Mar 27, 2021 12:13 AM

Grounded Container Ship Still Blocking Suez Canal, Snarling Global Trade

A handout picture released by the Suez Canal Authority on March 24
A handout picture released by the Suez Canal Authority on March 24

(Bloomberg) — Dislodging a container vessel blocking the Suez Canal will take until at least Wednesday, extending the disruption to global supply chains for oil, grains, cars, and many other goods, officials said.

The halt to traffic through one of the world’s most important waterways is stretching a container-shipping industry that’s already operating at full capacity. It threatens costly delays for European companies that rely on a steady flow of Asian imports and for consumers who’ve grown fond of fast online purchases during the pandemic.

The 200,000-ton Ever Given, one of the world’s largest container ships, ran aground last Tuesday, and is still firmly wedged across the vital maritime trade route, according to multiple reports. Refloating it will take a week or more, according to people familiar with the matter who asked not to be identified. Rescue efforts had initially been expected to last only a couple of days.

As tugs and diggers work to free the ship, the waiting queue of oceangoing carriers loaded with billions of dollars-worth of oil and consumer goods has risen to more than 300 from 186 on Wednesday, according to Bloomberg data.

“The delays are likely to increase costs, adding to already widespread inflationary pressure on supply chains,” said Chris Rogers, lead trade analyst for S&P Global Market Intelligence’s Panjiva. “The short-term ripple effects will be an increased potential for stock-outs in consumer goods and the risk that just-in-time manufacturing supply chains that had already been roiled by Brexit and commodity shortages may face further interruptions.”

The global trade network was already showing signs of strain due to the year-long economic disruption of the coronavirus pandemic.

The world’s biggest flow of merchandise — between China and the U.S — has faced nearly five months of bottlenecks at the ports of Los Angeles and Long Beach. Importers have been waiting several weeks for arriving cargo, with the knock-on effect that exporters are unable to secure empty steel boxes needed to deliver their shipments abroad.

The fear now is that the Suez incident will exacerbate Europe’s logistical challenges, resulting in canceled sailings, container shortages and higher freight rates.

Should cargo need to be unloaded from the stranded vessel, or extensive repairs made to the canal itself, “then the downtime could certainly last at least two weeks,” according to Randy Giveans, senior vice president of Equity Research for Energy Maritime at Jefferies LLC. The Ever Given could hold almost $1 billion worth of goods, according to IHS Markit Ltd.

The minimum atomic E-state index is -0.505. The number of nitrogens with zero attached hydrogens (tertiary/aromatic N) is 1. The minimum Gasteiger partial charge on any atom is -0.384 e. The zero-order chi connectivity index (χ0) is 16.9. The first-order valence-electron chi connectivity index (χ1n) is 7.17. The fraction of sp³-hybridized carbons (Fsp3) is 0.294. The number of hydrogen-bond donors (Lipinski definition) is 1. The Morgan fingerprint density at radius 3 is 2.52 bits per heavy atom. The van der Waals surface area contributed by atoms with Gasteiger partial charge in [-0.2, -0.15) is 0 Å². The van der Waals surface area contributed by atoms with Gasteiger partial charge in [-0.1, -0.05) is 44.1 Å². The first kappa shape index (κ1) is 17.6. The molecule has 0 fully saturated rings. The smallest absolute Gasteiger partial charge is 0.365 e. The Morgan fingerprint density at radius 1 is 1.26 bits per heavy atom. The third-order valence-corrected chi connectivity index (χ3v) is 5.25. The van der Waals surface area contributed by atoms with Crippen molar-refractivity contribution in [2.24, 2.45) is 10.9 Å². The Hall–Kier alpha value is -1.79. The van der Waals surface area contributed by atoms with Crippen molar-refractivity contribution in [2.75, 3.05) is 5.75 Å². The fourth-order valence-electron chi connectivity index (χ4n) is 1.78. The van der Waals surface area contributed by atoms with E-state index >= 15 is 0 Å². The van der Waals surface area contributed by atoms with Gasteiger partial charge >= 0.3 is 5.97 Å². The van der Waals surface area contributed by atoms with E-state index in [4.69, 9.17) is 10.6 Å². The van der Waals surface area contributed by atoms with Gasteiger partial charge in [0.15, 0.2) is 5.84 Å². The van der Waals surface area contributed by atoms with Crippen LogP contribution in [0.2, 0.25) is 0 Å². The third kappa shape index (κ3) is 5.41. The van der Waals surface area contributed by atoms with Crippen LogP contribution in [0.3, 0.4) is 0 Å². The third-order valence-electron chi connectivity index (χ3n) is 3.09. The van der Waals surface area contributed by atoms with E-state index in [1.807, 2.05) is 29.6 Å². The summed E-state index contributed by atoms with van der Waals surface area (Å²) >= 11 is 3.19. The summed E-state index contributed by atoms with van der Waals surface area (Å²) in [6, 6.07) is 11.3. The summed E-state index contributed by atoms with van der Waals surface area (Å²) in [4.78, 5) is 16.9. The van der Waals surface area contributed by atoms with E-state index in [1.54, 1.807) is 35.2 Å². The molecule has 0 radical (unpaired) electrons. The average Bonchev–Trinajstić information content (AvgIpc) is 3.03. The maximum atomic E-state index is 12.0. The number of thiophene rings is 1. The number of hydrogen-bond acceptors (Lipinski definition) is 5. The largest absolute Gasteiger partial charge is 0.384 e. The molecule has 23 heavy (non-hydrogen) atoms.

Other vessels that had been scheduled to sail through the Suez Canal en route between Europe and Asia are beginning costly and time-consuming detours around Africa as the shipping sector scrambles to keep deliveries moving. South Korea’s HMM Co. instructed a container ship that departed the U.K. on Monday to divert around South Africa’s Cape of Good Hope to avoid the gridlock.

At least seven liquefied natural gas vessels have had routes adjusted away from the canal, according to Kpler analyst Rebecca Chia, and major shippers including A.P. Moller-Maersk A/S and Hapag-Lloyd AG are also studying detours.

Shipping costs are also surging. The price to ship a 40-foot container from China to Europe has almost quadrupled from a year ago, adding a new burden to global supply chains already reeling from a pandemic that has caused shortages and delays.

The canal blockage is currently holding up about 2 million barrels a day of oil flows, according to Braemar estimates, and snarling bulk carriers that ship products including wheat and iron ore. Global manufacturers are already preparing for delays to both the shipment of finished goods, and materials that are crucial to their production lines.

A list of cargo aboard a HMM Co. vessel waiting outside the canal to return to Asia gives an indication of the sweep of industries caught up in the disruption, with goods on board including wood, machinery, frozen beef, paper, powdered milk, furniture, beer, frozen pork, auto components, chocolate, and cosmetics.

Caterpillar Inc., the largest U.S. machinery producer, said it is facing shipment delays and even considering airlifting products if necessary, while Japan’s Envision AESC, a supplier of electric vehicle batteries, said it relies on the Suez Canal for some imports of electrodes.

For the container lines that haul about 80% of global merchandise trade, a prolonged bottleneck between Europe and Asia risks throwing off ship schedules set months in advance so importers can plan their purchases, manage inventories and keep store shelves stocked or production lines running.

For a supertanker delivering oil from the Middle East to Europe, rerouting around South Africa’s Cape of Good Hope would add 6,000 miles to the journey and around $300,000 in fuel costs.

Rates to charter oil tankers in some regions have climbed higher since the blockage first appeared. Suezmax vessels, which typically haul 1 million barrels through the canal, are now fetching about $17,000 a day, the most since June 2020. If more ships are forced to sail around the southern tip of Africa, that will boost rates as journey times increase.

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